The Romans made early Roman theatres mostly with wood. They were meant to be temporary structures. In 55 BC Pompey asked for a stone theatre in his home city of Rome. After this, important (and permanent) Roman theatres became more popular in the Empire.[1] The Orange theatre was built under the rule of Augustus. It was one of the first of its kind in this area of France. The grand exterior (outside) facade is one of the most famous parts of the structure. It is 103 meters long and 37 meters high.[2] At the beginning, there was a wooden roof across the theatre. This protected the people watching from bad weather. There is evidence on the walls that shows that, at some point, the roof burnt in a fire.[2] There is not very much decoration on the theatre. However, the tall wall gives an imposing look to the whole building. The three main doors on the first level of the facade open directly onto the stage inside the theatre. The theatre can seat between 5,800 up to 7,300. Today, much of the seating is new. This is to make sure that tourists and people watching plays are safe.[2]

The stage is 61 meters long. It is about one meter above the ground. To the back is the 37-meter-high (121 ft) wall. Its height is the same as in Roman times.[2] This wall is very important to the theatre. This is because it helps to make the sound louder for the large audience. The wall is also known as the scaenae frons. It is the only place with decoration in the entire theatre. It used to have marble mosaics of many different colours. It also had many columns, friezes and statues placed in niches.[1] The central niche contains a 3.5-meter-high (11 ft) statue of the emperor Augustus. This was likely a restoration of an original statue of Apollo, the god of music and the arts.[1] The central door, below the central niche, is called the Royal Door, or valva regia. Only by the most important actors used this door to enter and exit the stage. Above the door there was a frieze decorated with centaurs. It is not there anymore. It is now on display across the street in the Orange Museum. Only some parts of it are left. The stage now has a modern platform.[2] This is to stop damage when actors use it for operas and other performances.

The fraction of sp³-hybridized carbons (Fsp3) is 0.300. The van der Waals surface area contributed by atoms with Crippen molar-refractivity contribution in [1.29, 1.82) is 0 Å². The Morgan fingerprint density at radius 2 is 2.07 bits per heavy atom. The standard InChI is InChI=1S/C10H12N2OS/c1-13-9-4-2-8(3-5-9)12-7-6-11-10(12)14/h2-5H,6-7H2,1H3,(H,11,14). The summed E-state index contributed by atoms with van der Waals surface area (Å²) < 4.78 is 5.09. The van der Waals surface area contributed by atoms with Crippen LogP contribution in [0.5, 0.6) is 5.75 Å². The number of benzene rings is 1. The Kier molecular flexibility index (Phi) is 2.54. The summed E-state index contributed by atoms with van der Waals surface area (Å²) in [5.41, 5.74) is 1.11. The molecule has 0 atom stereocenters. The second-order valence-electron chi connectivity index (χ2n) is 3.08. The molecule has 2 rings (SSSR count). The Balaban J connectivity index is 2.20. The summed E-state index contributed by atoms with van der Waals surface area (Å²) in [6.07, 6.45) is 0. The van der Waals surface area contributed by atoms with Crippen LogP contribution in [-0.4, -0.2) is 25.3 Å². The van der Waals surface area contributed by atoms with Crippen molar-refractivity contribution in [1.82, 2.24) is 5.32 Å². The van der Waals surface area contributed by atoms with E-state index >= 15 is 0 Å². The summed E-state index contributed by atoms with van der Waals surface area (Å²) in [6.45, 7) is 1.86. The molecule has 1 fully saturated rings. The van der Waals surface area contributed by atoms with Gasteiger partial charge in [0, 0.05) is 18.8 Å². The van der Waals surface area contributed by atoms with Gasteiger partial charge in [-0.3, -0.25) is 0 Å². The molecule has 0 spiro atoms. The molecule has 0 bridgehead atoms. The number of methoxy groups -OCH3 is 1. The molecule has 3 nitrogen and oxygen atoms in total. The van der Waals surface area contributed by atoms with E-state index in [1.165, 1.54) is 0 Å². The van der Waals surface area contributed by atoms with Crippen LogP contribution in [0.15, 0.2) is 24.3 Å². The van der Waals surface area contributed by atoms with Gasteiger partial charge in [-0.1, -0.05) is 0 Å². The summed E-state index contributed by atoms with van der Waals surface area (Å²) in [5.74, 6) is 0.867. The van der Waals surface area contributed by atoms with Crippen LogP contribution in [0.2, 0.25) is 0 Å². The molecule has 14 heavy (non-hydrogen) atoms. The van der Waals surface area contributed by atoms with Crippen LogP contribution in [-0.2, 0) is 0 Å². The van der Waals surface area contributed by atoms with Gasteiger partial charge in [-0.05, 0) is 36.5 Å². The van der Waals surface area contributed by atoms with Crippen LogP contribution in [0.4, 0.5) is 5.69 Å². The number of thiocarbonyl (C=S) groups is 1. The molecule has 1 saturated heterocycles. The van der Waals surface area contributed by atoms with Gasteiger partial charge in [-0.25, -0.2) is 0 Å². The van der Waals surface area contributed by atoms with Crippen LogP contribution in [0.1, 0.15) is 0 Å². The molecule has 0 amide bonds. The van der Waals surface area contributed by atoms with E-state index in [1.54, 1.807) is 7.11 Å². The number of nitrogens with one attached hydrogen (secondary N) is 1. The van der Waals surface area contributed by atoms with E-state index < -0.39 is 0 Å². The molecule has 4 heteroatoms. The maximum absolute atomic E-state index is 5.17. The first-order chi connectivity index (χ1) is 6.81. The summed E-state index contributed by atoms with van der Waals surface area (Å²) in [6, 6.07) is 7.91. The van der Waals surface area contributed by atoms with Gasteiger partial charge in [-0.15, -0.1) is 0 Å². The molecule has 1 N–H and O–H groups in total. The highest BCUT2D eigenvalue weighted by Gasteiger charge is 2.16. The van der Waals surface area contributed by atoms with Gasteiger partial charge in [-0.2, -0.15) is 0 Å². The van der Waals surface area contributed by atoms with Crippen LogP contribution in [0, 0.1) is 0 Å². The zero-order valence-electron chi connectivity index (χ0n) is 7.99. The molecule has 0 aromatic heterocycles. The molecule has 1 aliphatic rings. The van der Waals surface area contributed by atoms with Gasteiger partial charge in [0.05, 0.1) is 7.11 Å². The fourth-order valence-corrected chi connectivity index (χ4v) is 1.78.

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The reconstruction (building again) of the theatre started in 1825. People wanted to bring back the theatre to its original use: to host large, exciting performances. In 1869, the theatre was still being restored. It hosted “The Roman Festivals,” which brought over 10,000 guests.[source?] A very important part of the restoration was excavating the area around the theatre. This happened in the 1930s. This excavation and levelling of buildings around the theatre helped find many historical objects and artifacts. These helped make knowledge better about the history and uses of the structure.[1] Today, all three levels of seating have been completely restored. This is the same for many staircases, large parts of the pavement, the stage, the orchestra, and parts of walls.[2]